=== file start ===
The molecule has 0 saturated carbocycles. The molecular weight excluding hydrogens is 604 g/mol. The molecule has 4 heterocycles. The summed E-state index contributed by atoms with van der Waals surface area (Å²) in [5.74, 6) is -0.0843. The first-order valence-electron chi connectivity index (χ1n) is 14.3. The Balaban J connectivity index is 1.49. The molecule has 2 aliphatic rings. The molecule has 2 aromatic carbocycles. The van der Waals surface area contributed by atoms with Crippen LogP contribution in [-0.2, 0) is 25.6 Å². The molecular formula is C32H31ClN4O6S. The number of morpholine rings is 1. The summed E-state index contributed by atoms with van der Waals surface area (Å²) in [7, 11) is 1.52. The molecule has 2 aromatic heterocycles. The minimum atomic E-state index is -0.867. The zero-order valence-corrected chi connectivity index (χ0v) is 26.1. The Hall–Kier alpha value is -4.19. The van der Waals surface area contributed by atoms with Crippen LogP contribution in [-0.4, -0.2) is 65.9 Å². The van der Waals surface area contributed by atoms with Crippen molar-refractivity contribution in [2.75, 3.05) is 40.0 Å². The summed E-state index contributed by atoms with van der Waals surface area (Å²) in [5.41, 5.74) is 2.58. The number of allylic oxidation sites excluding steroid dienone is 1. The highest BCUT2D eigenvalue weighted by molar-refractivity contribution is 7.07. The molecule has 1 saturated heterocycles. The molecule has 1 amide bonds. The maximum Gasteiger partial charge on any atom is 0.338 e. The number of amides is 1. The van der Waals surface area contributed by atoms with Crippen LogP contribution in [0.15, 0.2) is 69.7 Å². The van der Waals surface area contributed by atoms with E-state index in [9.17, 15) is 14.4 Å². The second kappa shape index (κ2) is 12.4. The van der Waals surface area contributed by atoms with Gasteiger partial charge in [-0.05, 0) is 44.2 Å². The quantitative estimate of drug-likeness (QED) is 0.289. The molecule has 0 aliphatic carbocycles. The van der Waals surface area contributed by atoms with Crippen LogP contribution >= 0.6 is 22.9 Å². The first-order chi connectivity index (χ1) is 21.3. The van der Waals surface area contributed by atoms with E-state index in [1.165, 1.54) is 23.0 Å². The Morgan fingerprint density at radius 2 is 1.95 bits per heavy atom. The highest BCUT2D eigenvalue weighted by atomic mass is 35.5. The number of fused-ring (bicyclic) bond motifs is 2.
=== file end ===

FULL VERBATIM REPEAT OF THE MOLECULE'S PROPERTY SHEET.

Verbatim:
The molecule has 0 saturated carbocycles. The molecular weight excluding hydrogens is 604 g/mol. The molecule has 4 heterocycles. The summed E-state index contributed by atoms with van der Waals surface area (Å²) in [5.74, 6) is -0.0843. The first-order valence-electron chi connectivity index (χ1n) is 14.3. The Balaban J connectivity index is 1.49. The molecule has 2 aliphatic rings. The molecule has 2 aromatic carbocycles. The van der Waals surface area contributed by atoms with Crippen LogP contribution in [-0.2, 0) is 25.6 Å². The molecular formula is C32H31ClN4O6S. The number of morpholine rings is 1. The summed E-state index contributed by atoms with van der Waals surface area (Å²) in [7, 11) is 1.52. The molecule has 2 aromatic heterocycles. The minimum atomic E-state index is -0.867. The zero-order valence-corrected chi connectivity index (χ0v) is 26.1. The Hall–Kier alpha value is -4.19. The van der Waals surface area contributed by atoms with Crippen LogP contribution in [-0.4, -0.2) is 65.9 Å². The van der Waals surface area contributed by atoms with Crippen molar-refractivity contribution in [2.75, 3.05) is 40.0 Å². The summed E-state index contributed by atoms with van der Waals surface area (Å²) in [5.41, 5.74) is 2.58. The number of allylic oxidation sites excluding steroid dienone is 1. The highest BCUT2D eigenvalue weighted by molar-refractivity contribution is 7.07. The molecule has 1 saturated heterocycles. The molecule has 1 amide bonds. The maximum Gasteiger partial charge on any atom is 0.338 e. The number of amides is 1. The van der Waals surface area contributed by atoms with Crippen LogP contribution in [0.15, 0.2) is 69.7 Å². The van der Waals surface area contributed by atoms with E-state index in [9.17, 15) is 14.4 Å². The second kappa shape index (κ2) is 12.4. The van der Waals surface area contributed by atoms with Gasteiger partial charge in [-0.05, 0) is 44.2 Å². The quantitative estimate of drug-likeness (QED) is 0.289. The molecule has 0 aliphatic carbocycles. The van der Waals surface area contributed by atoms with Crippen LogP contribution >= 0.6 is 22.9 Å². The first-order chi connectivity index (χ1) is 21.3. The van der Waals surface area contributed by atoms with E-state index in [1.165, 1.54) is 23.0 Å². The Morgan fingerprint density at radius 2 is 1.95 bits per heavy atom. The highest BCUT2D eigenvalue weighted by atomic mass is 35.5. The number of fused-ring (bicyclic) bond motifs is 2.